By Ingibjorg Thordardottir
The 1948 London Olympics were run on a tight budget
British Olympians from 1948 say the Beijing Olympics have been more about showbusiness than sport.
But with a spectacular opening ceremony, well organised games and a record number of medals for Team GB, has Beijing raised the bar too high for London 2012?
"I've competed in four Olympic games and they have all done well without big opening ceremonies.
"The marching men of the guards would be great. Let's show something we have that nobody else has... And a great big no to any pop groups, it should not be made into a pop occasion. This is a serious thing."
That is the advice to the 2012 organisers from Dorothy Tyler MBE, 88, a veteran of four Olympic Games and the only woman in Britain to win an Olympic medal before and after World War II.
In 1948 she won silver in high jump.
The ever active Mrs Tyler, who still plays golf a few times a week, has been watching the Beijing Games on television - but she was not always impressed.
"It's always getting bigger and bigger. It's all getting too big," she says.
Dorothy Tyler with her two young sons a month before 1948 games
"They are bringing in stupid events. Volleyball on sand [beach volleyball] and swimming upside down [synchronised swimming] is ridiculous. It's not sport and it's not something to be proud of."
Even the Olympic flame is too big. "It's not a flame," she says "it's a bonfire".
Mrs Tyler is also critical of Michael Phelps and others being allowed to take part in more than three events.
"It's like one man taking part in everything. I call it being greedy and it's very demoralising for other people who end up always competing for second place."
Husband and wife John, 83, and Dorothy Parlett, 81, both competed in 1948, although they did not get married until 30 years later.
John and Dorothy Parlett competed in 800m and 100m respectively
Mrs Parlett - then Dorothy Manley - won a silver medal in women's 100m. Mr Parlett competed in the 800m - but ran, according to him, a disappointing race and finished out of the medal positions.
"The Chinese wanted to wave the flag and show what a wonderful country China is. I don't think we need to do that... It needs to be simple, simplicity can be striking," Mr Parlett said.
Mr Parlett, who is a trained designer and worked for years in advertising, is also unimpressed by the logo for the new Games, saying it fails to capture what London is about.
"It's awful and it breaks all the rules of design. It's not even legible... I can't even see London on it," he says.
So he has decided to design his own alternative London 2012 logo that he believes is more in line with what the Olympics should be about - simplicity.
Mr Parlett's own logo (left) contrasts with the official 2012 logo (right)
But it is the outfits, or lack of them, that women athletes now wear that has caught Mrs Parlett's eye.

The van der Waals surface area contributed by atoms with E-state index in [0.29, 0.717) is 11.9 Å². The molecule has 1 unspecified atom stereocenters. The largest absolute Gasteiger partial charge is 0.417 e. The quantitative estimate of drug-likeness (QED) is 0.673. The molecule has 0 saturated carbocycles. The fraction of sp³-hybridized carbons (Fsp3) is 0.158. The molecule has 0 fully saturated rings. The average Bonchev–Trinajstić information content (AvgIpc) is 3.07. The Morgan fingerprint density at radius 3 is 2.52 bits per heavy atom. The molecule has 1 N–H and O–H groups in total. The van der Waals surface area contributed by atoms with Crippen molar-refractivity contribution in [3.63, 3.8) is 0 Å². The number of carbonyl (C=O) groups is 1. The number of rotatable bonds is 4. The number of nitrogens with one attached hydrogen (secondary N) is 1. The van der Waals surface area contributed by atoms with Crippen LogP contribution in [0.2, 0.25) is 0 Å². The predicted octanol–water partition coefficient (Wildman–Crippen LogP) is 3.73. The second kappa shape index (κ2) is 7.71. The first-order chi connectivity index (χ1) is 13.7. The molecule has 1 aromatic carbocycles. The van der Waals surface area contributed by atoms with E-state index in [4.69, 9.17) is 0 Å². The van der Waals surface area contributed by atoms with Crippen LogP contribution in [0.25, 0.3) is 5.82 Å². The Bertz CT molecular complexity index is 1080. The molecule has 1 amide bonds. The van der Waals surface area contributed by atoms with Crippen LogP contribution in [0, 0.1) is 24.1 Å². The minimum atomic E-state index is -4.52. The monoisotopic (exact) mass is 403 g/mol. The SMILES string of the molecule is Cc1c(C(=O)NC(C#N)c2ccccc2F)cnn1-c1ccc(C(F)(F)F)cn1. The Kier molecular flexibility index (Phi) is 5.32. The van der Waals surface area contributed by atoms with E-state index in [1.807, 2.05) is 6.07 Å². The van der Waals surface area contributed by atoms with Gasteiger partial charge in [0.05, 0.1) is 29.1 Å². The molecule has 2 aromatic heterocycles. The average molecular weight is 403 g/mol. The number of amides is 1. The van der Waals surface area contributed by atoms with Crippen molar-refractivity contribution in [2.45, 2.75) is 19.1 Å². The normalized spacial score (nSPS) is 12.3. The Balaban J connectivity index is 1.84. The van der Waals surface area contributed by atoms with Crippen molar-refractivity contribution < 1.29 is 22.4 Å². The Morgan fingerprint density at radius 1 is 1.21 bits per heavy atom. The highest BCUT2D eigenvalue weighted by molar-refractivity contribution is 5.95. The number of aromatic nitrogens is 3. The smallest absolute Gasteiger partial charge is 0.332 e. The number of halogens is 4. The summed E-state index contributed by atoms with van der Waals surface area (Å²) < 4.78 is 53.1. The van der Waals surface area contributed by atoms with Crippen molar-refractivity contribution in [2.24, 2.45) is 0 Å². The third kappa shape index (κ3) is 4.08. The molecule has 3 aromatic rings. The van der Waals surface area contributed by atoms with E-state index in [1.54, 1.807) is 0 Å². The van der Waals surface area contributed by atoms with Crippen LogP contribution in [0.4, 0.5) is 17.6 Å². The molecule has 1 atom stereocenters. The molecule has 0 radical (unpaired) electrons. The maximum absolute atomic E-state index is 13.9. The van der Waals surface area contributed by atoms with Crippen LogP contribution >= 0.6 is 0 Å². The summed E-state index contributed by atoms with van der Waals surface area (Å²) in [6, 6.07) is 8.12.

"The dresses the women wear intrigues me, in 20 years they will be competing in the nude. In 1948 we had to make our own uniforms and it was only allowed to be four inches above the knee."
Mr Parlett points out that the sports Britain has done particularly well in are expensive sports such as cycling, yachting, equestrian and rowing.
And so we touch on a topic that is close to their hearts because it is not just the Olympic ceremonies they believe need to go back to their roots, but also the developments of athletics.
Dorothy Parlett won a silver medal in 1948
"Sport has disappeared from schools," Mr Parlett says, "they need to be involved. Children need to get away from the screens and socialise at their own level."
The couple believe the disappearance of "stepping stones" such as club and county championships has been a major factor and that it will take a generation or two to get kids back into sport
Mrs Parlett says: "It was an eye opener for me that we only had one girl in the 200m, we are entitled to have three, but they could only find one girl."
During Beijing 2008 there has been much talk of medal tables, not least with Team GB getting its best results in a century.
But the old Olympians say that this emphasis is not in line with what the Olympic should be about, and Mr Parlett points to a photograph showing the slogan for the 1948 Olympics.
"The important thing in the Olympic Games is not winning but taking part. The essential thing in life is not conquering but fighting well."
Back to basics
Doug Wilson, 88, who competed in the 1500m in 1948, believes that Olympic spirit is still alive, it just needs to be put at the forefront again with less razzmatazz.
Doug Wilson says there is too much emphasis on medal table
"It's been blown out of all proportion. In 1948 organisers did it all in their spare time. I remember a bank manager who did it in the evenings. They did a great job in terrible circumstances just after WWII," Mr Wilson says.
"London should go back to basics, the simplicity of the games. They should make it more idealistic and not just nation against nation. They should try to put over the Olympic ideal."
Mr Wilson said he had been thrilled when the Games were awarded to London two years ago but was now disappointed about the negative coverage, especially about how costs seem to have spiralled out of control.
"We will put on a good show in the end," he said.
"There are lots of problems to solve, there always are. But all the publicity so far has been negative, there must be something positive," he said.